Everybody wants it, nobody seems to have it: A culture of innovation. But what exactly do we mean when we call for a culture of innovation? After all, how can we create a desired culture, if we don’t know exactly what it looks like?
As much as we all seem to refer to the same thing when we talk about, an innovative culture could look very different from company to company.
To track the direction we want to go, it may help to break down the three major components of an innovative culture.
Productivity/Creativity: For many companies, an innovative culture means increased productivity and creativity. The desired end result is to achieve or sustain a competitive advantage in the market by creating more and better products or services.
Learning/Agile Organization: For other companies the aim is to learn how to learn as an organization and to develop an agility that allows the company to adapt to unforeseen circumstances or – in a best case scenario – create disruptive change in their market fields.
Intrapreneurial Mindset: The third component of an innovative culture cuts deep into the behavior and mindset of the members of the organization. The aim here is to develop a pro-active, intrapreneurial mindset and attitude among the people who work for the organization.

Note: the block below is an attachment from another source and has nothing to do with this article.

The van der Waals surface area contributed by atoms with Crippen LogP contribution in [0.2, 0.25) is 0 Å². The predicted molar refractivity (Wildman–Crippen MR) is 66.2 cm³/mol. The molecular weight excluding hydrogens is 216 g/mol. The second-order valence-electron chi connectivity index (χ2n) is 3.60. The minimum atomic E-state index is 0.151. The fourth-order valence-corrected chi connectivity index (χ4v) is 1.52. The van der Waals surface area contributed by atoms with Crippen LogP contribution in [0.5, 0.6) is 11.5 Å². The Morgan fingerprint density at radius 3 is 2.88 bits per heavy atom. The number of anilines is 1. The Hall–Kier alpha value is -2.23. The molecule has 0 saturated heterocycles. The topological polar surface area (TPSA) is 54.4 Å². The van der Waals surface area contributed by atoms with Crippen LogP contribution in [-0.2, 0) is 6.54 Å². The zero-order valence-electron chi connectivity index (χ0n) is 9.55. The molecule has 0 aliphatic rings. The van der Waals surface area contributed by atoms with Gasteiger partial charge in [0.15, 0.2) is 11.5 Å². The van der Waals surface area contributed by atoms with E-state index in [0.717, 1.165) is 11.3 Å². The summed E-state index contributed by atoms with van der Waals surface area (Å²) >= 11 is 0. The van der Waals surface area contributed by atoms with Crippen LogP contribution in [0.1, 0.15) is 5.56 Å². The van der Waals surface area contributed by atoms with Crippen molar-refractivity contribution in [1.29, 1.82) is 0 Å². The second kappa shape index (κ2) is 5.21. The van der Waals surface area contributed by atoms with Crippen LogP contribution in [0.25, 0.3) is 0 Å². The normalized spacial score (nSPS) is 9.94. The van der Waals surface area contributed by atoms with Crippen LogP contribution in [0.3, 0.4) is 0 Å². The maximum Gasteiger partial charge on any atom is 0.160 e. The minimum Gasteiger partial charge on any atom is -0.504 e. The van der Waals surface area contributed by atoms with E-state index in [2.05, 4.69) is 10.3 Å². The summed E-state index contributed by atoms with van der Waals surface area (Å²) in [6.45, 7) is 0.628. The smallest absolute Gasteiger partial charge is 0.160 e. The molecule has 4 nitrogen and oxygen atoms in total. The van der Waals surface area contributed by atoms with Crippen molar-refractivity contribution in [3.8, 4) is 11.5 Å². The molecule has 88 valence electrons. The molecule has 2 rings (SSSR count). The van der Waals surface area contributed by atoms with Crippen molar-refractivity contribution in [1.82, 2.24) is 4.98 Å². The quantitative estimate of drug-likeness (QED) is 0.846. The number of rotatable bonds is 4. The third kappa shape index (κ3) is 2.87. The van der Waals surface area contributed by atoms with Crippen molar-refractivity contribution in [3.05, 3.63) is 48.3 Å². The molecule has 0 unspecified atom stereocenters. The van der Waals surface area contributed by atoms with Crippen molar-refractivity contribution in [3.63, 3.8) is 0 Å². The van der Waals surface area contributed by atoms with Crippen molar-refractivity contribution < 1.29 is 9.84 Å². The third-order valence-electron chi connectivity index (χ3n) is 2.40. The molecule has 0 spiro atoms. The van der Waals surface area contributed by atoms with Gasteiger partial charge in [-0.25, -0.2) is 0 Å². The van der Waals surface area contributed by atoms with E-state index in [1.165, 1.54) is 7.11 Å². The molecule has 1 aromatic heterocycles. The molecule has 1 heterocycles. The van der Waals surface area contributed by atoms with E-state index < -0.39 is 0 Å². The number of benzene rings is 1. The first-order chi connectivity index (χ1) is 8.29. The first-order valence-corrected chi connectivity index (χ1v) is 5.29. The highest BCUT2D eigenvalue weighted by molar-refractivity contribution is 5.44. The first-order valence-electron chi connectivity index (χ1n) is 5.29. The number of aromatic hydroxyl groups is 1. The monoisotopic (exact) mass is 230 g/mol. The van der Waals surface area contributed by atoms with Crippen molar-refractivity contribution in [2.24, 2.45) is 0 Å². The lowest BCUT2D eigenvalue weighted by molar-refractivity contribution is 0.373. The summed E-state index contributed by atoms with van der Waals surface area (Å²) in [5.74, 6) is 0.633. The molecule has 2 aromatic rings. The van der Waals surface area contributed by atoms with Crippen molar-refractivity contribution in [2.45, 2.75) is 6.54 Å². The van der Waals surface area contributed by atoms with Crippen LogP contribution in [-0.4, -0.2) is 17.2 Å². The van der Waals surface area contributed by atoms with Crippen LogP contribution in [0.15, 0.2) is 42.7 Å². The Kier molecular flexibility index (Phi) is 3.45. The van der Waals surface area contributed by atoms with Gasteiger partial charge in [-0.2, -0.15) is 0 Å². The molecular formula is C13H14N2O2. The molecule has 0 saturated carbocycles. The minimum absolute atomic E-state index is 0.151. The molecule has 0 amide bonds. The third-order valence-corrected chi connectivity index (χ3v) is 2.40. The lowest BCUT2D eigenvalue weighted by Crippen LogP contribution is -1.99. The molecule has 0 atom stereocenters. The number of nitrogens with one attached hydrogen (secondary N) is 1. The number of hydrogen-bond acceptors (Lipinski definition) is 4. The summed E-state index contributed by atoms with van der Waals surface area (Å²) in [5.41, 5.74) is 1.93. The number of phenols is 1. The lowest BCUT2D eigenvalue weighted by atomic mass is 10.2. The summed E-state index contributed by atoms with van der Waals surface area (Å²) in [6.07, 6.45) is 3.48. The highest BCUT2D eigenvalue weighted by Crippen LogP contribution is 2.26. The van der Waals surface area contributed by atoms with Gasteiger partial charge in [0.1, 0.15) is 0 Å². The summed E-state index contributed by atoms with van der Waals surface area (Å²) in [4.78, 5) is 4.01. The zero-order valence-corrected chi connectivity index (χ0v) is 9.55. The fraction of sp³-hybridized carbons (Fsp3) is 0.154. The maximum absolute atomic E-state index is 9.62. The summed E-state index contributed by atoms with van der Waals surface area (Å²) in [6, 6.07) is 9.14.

With these three broader distinctions on the table, it has to be noticed that they reside on different organizational levels. While improved productivity and creativity may only be relevant for specific departments, the desire to become a learning or an agile organization affects the organization as a whole. Aiming to influence the mindset and the behavior of the members of the organization can be valid for selected departments or across the organization. It all depends on the specific case.
If you are thinking of an organizational culture change, the most important thing to consider is which aspect or combination of aspects are most important to you and then decide which levels of the organization you ultimately need to impact for your change initiative to be successful.
One last word about the feasibility of creating an innovative culture: Regardless of whether you are looking to increase and improve productivity, agility or an intrapreneurial mindset, be warned that none of these changes come easily. A thorough analysis of your existing organizational culture will be necessary to see how and where you can have the most impact on your organization.
About the author:
Erika Jacobi is the President of LC GLOBAL Consulting Inc., a boutique change and innovation consulting firm with offices in New York City and Munich, Germany. LC GLOBAL® leads organizations through important change and innovation processes to pave the way for unique transformation and sustainable growth. For more information visit www.lc-global-us.com or follow us on Youtube at http://bit.ly/1CPbMQ5.